A Manhattan Assembly member has proposed a new bill to cancel rent and some mortgage payments.
In a twist from other such bills, the one would provide some money to landlords.
The “Rent and Mortgage Cancellation Act of 2020” is sponsored by Democrat Yuh-line Niou, a pro-tenant firebrand who has also championed “good cause” eviction. Her legislation, carried by real estate nemesis Sen. Julia Salazar in the state Senate, would cancel rent for tenants, and mortgages for small homeowners, as long as the statewide emergency lasts, plus 90 days.
The measure would prevent landlords from dinging tenants’ credit during the cancel-rent period and would also bar fees and fines related to nonpayment, as well as block evictions for non-payment. Small homeowners’ mortgage payments would also be canceled. Housing co-operatives that can demonstrate financial distress could apply for assistance.
Affordable housing operators and landlords could apply for assistance, too. But to receive it, they would have to agree to freeze rents for five years, adhere to “good cause” eviction and not retaliate against tenants.
The bill text reads: “It is in the public interest to maintain safe, affordable housing by securing and providing emergency funding to ensure that individuals and families are not rendered homeless and that public housing entities, not-for-profit residential cooperatives and landlords unable to afford necessary expenses will not be encumbered with severe financial burden.”
To provide relief, the bill calls for the creation of a relief fund for landlords and another for public housing to make up for rent shortfalls. They would be administered by the Division of Housing and Community Renewal.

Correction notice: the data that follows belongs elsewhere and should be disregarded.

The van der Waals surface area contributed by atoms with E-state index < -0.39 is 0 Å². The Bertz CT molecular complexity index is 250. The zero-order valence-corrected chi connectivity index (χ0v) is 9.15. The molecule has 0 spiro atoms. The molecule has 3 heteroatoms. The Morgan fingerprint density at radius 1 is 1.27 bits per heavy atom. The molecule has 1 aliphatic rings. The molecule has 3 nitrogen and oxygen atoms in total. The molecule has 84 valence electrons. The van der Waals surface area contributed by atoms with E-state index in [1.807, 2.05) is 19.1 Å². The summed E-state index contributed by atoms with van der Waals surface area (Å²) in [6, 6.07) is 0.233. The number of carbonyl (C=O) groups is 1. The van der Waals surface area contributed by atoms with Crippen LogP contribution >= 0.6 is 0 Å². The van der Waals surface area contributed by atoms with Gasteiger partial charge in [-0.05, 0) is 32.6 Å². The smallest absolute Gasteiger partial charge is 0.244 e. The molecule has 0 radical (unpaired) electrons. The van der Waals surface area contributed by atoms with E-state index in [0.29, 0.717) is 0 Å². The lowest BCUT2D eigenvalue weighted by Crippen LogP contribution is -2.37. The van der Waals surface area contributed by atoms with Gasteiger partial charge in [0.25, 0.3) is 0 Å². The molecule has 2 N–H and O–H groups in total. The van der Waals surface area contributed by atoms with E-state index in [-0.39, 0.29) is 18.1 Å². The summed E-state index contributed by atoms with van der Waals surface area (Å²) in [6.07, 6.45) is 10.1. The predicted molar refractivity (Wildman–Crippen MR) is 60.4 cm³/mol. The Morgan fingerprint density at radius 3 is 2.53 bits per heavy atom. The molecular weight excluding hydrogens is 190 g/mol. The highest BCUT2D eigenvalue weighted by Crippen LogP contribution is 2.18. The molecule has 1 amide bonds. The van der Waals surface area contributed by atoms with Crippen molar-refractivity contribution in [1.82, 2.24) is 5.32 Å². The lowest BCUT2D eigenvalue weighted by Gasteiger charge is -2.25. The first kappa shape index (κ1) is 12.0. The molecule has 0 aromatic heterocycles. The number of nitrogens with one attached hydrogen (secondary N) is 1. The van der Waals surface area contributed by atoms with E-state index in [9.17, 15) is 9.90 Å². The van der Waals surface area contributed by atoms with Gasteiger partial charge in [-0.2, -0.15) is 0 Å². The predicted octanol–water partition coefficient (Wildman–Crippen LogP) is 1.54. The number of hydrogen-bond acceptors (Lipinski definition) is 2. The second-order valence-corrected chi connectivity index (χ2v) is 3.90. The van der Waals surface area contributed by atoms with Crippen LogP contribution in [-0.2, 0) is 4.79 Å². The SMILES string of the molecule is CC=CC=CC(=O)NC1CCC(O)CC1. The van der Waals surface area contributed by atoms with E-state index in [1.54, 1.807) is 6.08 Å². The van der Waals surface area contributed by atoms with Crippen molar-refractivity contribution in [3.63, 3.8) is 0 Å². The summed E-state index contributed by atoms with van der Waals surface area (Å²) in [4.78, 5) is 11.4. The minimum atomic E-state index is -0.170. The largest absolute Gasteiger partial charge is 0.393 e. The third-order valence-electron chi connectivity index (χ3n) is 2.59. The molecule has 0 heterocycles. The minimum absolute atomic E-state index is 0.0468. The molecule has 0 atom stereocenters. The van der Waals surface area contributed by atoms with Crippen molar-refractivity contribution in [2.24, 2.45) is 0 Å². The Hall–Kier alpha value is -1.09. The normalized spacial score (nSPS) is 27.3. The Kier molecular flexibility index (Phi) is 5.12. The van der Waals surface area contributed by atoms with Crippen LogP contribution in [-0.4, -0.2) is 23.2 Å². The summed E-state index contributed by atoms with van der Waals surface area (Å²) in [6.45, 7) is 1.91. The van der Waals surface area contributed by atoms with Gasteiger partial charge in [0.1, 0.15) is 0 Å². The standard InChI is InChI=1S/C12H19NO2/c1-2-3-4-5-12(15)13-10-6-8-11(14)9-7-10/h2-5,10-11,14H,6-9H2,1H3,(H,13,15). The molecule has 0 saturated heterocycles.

Announcing the legislation, Niou was joined by her Assembly colleagues Harvey Epstein, Brian Barnwell and Linda Rosenthal, along with state Sens. Michael Gianaris, Robert Jackson and Gustavo Rivera.
The legislators acknowledged that such a bill would likely be opposed by Gov. Andrew Cuomo, who has preferred more moderate approaches to addressing the problem of rent.
Barnwell, who represents Maspeth and Woodside in Queens, called Cuomo a “viper,” and said he is “playing politics” in order to avoid “going on the record.”
“He’s waiting until the last minute,” said Barnwell. “But he’s already on the record — he has immense power under the state constitution to take care of people, and he could even cancel rent today while we’re on this call.”
It is virtually inconceivable that the measure could become law without the support of Cuomo, whose approval ratings have surged during the pandemic. In 2018 the Senate — then controlled by Republicans — did unanimously override his veto of a full-day kindergarten bill, but the Assembly did not follow suit.
Two-thirds of each chamber’s votes are needed to override a veto. Senate Democrats are two seats shy of a so-called supermajority, meaning 42 of the 63 seats, but half of the 22 Republican senators are not seeking re-election this year, making that a possibility in the future. Democrats have a veto-proof majority in the Assembly, but would be highly unlikely to use it to override a Cuomo veto.